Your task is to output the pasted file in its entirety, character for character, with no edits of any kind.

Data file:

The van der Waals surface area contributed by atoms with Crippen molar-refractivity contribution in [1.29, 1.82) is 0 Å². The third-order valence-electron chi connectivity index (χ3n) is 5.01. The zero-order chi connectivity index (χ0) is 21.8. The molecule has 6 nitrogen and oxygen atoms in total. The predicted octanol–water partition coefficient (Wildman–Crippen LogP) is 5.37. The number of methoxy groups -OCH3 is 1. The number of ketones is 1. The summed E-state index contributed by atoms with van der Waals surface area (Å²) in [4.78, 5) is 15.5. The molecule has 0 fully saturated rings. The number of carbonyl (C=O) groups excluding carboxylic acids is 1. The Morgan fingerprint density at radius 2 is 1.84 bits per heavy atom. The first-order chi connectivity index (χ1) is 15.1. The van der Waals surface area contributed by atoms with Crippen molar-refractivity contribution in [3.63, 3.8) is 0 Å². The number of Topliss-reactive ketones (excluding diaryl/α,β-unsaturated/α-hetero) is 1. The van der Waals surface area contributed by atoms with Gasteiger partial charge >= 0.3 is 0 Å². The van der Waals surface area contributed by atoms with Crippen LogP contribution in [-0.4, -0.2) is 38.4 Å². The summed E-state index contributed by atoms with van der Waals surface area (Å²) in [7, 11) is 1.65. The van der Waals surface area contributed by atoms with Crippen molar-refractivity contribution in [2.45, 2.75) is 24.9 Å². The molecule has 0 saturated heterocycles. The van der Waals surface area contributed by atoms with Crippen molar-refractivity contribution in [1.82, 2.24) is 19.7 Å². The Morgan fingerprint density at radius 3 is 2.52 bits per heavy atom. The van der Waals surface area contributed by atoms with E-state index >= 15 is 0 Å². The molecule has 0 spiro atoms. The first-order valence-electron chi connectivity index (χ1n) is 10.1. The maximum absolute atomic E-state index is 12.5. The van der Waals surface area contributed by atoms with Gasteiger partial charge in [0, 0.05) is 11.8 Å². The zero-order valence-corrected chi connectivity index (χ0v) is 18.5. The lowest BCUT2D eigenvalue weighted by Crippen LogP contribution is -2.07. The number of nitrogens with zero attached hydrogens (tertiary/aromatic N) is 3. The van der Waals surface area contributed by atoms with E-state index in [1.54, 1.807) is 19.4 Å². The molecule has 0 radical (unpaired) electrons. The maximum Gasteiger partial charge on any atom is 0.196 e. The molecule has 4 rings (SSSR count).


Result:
The van der Waals surface area contributed by atoms with Crippen molar-refractivity contribution in [1.29, 1.82) is 0 Å². The third-order valence-electron chi connectivity index (χ3n) is 5.01. The zero-order chi connectivity index (χ0) is 21.8. The molecule has 6 nitrogen and oxygen atoms in total. The predicted octanol–water partition coefficient (Wildman–Crippen LogP) is 5.37. The number of methoxy groups -OCH3 is 1. The number of ketones is 1. The summed E-state index contributed by atoms with van der Waals surface area (Å²) in [4.78, 5) is 15.5. The molecule has 0 fully saturated rings. The number of carbonyl (C=O) groups excluding carboxylic acids is 1. The Morgan fingerprint density at radius 2 is 1.84 bits per heavy atom. The first-order chi connectivity index (χ1) is 15.1. The van der Waals surface area contributed by atoms with Crippen molar-refractivity contribution in [3.63, 3.8) is 0 Å². The number of Topliss-reactive ketones (excluding diaryl/α,β-unsaturated/α-hetero) is 1. The van der Waals surface area contributed by atoms with Gasteiger partial charge >= 0.3 is 0 Å². The van der Waals surface area contributed by atoms with Crippen LogP contribution in [-0.4, -0.2) is 38.4 Å². The summed E-state index contributed by atoms with van der Waals surface area (Å²) in [7, 11) is 1.65. The van der Waals surface area contributed by atoms with Crippen molar-refractivity contribution in [2.45, 2.75) is 24.9 Å². The molecule has 0 saturated heterocycles. The van der Waals surface area contributed by atoms with Crippen molar-refractivity contribution in [1.82, 2.24) is 19.7 Å². The Morgan fingerprint density at radius 3 is 2.52 bits per heavy atom. The van der Waals surface area contributed by atoms with E-state index >= 15 is 0 Å². The molecule has 0 spiro atoms. The first-order valence-electron chi connectivity index (χ1n) is 10.1. The maximum absolute atomic E-state index is 12.5. The van der Waals surface area contributed by atoms with Gasteiger partial charge in [0, 0.05) is 11.8 Å². The zero-order valence-corrected chi connectivity index (χ0v) is 18.5. The lowest BCUT2D eigenvalue weighted by Crippen LogP contribution is -2.07. The number of nitrogens with zero attached hydrogens (tertiary/aromatic N) is 3. The van der Waals surface area contributed by atoms with E-state index in [1.54, 1.807) is 19.4 Å². The molecule has 0 radical (unpaired) electrons. The maximum Gasteiger partial charge on any atom is 0.196 e. The molecule has 4 rings (SSSR count).